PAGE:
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Solving the Perilous Puzzle of Bird Migration

  • Baltimore Oriole

Neither wind, nor rain, nor dark of night can stop a songbird’s migration. Crossing the Gulf of Mexico alone, a popular stopover site, can take a 24 hour non-stop flight. Smithsonian Migratory Bird Center Scientist Emily Cohen is studying how they survive against tremendous odds.

Why is songbird migration such a mystery?

Seeing the ‘big picture’ of songbirds' full annual migration cycle will help us better understand migratory bird biology. It also feels very urgent, because many of the migratory birds that breed on the East Coast and elsewhere are declining. Right now, they are common, but we don’t know how long they’ll remain common if we can’t solve these mysteries.

When we see songbirds like the wood thrush or Baltimore oriole in the summer, we get just a tiny glimpse of their annual cycle. We see them pair, build nests, raise young and find food. But, these things are just one small piece of the larger puzzle.

Our focus is trying to understand where migratory songbirds go. For example, where do the birds that breed in Rock Creek Park in Washington, D.C. go during fall migration? Where do they spend the winter? What route do they take when they return in spring? We know the ranges of species, but we don’t know how populations are connected. Do birds spread out when they migrate, or do they funnel through certain areas? What influences a bird’s migration path?

Why study birds in the Gulf of Mexico?

Many of the birds that we see breeding and raising young in our own backyards this time of year have just made a phenomenal journey to get here. The Gulf of Mexico region is an annual stopover spot for these birds, whether they’re flying up north to breed in the spring or heading south in the fall.

To fly across the Gulf of Mexico—from Florida to Texas, Mexico, the Yucatan Peninsula and Cuba—is no simple feat. Depending upon the winds they encounter, birds could face a 15-24 hour non-stop flight.

For an animal that weighs as much as a quarter, you can imagine that a migration like that would require lots of fuel in the form of food. When the birds first touch down from their non-stop flight, they are very skinny. To recover from this trip and prepare for the next, they have to refuel in habitats around the Gulf. Birds can put on up to 50 percent of their bodyweight as fat. These habitats along the coastline are where the birds undergo this amazing physiological change. Without these habitats, birds wouldn’t be able to refuel or make their trip as successfully.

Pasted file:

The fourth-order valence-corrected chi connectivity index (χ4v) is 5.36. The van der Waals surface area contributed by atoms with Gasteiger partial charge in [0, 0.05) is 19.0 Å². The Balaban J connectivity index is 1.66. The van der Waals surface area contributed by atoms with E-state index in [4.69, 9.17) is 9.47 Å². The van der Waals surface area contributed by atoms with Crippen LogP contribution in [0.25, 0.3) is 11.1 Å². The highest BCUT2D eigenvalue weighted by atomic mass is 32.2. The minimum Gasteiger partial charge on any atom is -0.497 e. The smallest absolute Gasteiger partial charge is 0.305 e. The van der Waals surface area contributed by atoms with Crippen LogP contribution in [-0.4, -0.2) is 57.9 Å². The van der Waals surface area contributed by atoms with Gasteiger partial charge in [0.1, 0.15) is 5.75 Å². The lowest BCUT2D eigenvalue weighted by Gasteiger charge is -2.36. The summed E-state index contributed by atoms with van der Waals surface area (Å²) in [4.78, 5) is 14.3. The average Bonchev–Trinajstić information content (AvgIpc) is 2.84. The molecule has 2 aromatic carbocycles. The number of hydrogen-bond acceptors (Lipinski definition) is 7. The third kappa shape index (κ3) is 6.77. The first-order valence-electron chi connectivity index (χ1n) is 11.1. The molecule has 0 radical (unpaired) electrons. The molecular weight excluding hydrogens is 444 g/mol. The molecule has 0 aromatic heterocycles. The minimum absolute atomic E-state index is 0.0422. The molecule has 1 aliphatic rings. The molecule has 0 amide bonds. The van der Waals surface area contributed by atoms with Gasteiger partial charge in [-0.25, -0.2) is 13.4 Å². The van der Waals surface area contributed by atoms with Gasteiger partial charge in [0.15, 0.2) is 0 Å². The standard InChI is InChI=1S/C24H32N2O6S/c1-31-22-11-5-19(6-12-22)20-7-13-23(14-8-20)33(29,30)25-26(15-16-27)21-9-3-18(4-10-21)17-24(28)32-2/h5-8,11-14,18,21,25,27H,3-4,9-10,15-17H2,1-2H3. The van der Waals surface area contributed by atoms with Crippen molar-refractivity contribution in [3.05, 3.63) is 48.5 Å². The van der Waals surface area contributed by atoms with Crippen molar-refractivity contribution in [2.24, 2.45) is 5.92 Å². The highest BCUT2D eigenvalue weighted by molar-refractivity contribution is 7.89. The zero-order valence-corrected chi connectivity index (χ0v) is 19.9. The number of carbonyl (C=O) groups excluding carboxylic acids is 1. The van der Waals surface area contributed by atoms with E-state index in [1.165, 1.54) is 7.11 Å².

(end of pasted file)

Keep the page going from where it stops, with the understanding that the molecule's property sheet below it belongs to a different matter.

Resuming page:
What’s happening to their habitat along the Gulf Coast?

The coastlines are really important stopover habitats for migrating birds, but they’re also where human populations tend to cluster. Many of the recent changes to coastlines are driven by human population growth and urban development. Climate change, too, is causing storms to increase in size and frequency. When hurricanes knock out big swaths of forests, it takes many years for those forests to regenerate. In some cases, those forests may not grow back at all.

What excites you most about this research?

I’m always amazed that migratory birds make these trips that are hundreds of kilometers every single year. They make it seem so easy! But, using the analytical and technical tools at our fingertips—from tracking devices and citizen science data to weather radar and genetic analysis—we are starting to really learn, for the first time, how birds overcome the many obstacles they face during these difficult journeys. Understanding how migratory songbirds accomplish this every year is really exciting. And it is critical that we gather this wealth of information to see the big picture: are changes along the Gulf Coast, and other coastlines, increasing the cost of being a migratory bird?

This article is featured in the June 2017 issue of National Zoo News. The study, which was published May 3 in The Condor: Ornithological Applications, focuses specifically on coastal habitats around the Gulf of Mexico, which provide vital resources for North America’s migratory birds during migration to wintering areas in the tropics. By 2020, the Smithsonian National Zoo’s historic 1928 Bird House will transform into Experience Migration, a first-of-its-kind attraction that immerses visitors in the annual journeys of western hemisphere birds.